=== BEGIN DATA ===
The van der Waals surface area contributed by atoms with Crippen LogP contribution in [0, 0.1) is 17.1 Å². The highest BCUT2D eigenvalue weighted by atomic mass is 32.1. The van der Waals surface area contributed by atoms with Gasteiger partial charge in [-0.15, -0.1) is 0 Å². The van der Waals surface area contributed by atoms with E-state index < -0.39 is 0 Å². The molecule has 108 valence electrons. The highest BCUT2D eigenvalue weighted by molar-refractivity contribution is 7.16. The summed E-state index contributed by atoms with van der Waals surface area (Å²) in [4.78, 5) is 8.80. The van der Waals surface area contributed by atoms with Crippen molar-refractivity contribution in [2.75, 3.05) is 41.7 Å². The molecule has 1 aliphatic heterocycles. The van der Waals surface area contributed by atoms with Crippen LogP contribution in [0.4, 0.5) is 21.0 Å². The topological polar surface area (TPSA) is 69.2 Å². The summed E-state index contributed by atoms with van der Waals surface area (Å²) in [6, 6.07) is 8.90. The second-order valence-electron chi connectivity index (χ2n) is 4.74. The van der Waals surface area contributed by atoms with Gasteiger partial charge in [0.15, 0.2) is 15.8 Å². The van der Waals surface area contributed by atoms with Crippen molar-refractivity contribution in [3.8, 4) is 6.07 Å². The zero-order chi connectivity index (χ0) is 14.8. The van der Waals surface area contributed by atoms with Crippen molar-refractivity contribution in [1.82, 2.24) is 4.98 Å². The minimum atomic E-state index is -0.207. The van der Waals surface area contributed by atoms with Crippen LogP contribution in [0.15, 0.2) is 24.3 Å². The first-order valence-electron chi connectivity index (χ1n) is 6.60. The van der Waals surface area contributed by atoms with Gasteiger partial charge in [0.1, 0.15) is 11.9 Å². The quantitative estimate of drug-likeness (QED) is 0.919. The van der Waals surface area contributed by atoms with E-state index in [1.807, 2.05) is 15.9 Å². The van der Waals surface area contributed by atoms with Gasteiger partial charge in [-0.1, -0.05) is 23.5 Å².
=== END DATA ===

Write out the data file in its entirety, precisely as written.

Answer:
The van der Waals surface area contributed by atoms with Crippen LogP contribution in [0, 0.1) is 17.1 Å². The highest BCUT2D eigenvalue weighted by atomic mass is 32.1. The van der Waals surface area contributed by atoms with Gasteiger partial charge in [-0.15, -0.1) is 0 Å². The van der Waals surface area contributed by atoms with E-state index < -0.39 is 0 Å². The molecule has 108 valence electrons. The highest BCUT2D eigenvalue weighted by molar-refractivity contribution is 7.16. The summed E-state index contributed by atoms with van der Waals surface area (Å²) in [4.78, 5) is 8.80. The van der Waals surface area contributed by atoms with Crippen molar-refractivity contribution in [2.75, 3.05) is 41.7 Å². The molecule has 1 aliphatic heterocycles. The van der Waals surface area contributed by atoms with Crippen LogP contribution in [0.4, 0.5) is 21.0 Å². The topological polar surface area (TPSA) is 69.2 Å². The summed E-state index contributed by atoms with van der Waals surface area (Å²) in [6, 6.07) is 8.90. The second-order valence-electron chi connectivity index (χ2n) is 4.74. The van der Waals surface area contributed by atoms with Gasteiger partial charge in [0.15, 0.2) is 15.8 Å². The van der Waals surface area contributed by atoms with Crippen molar-refractivity contribution in [3.8, 4) is 6.07 Å². The zero-order chi connectivity index (χ0) is 14.8. The van der Waals surface area contributed by atoms with Crippen molar-refractivity contribution in [1.82, 2.24) is 4.98 Å². The minimum atomic E-state index is -0.207. The van der Waals surface area contributed by atoms with Crippen LogP contribution in [0.15, 0.2) is 24.3 Å². The first-order valence-electron chi connectivity index (χ1n) is 6.60. The van der Waals surface area contributed by atoms with Gasteiger partial charge in [0.1, 0.15) is 11.9 Å². The quantitative estimate of drug-likeness (QED) is 0.919. The van der Waals surface area contributed by atoms with E-state index in [1.807, 2.05) is 15.9 Å². The van der Waals surface area contributed by atoms with Gasteiger partial charge in [-0.1, -0.05) is 23.5 Å².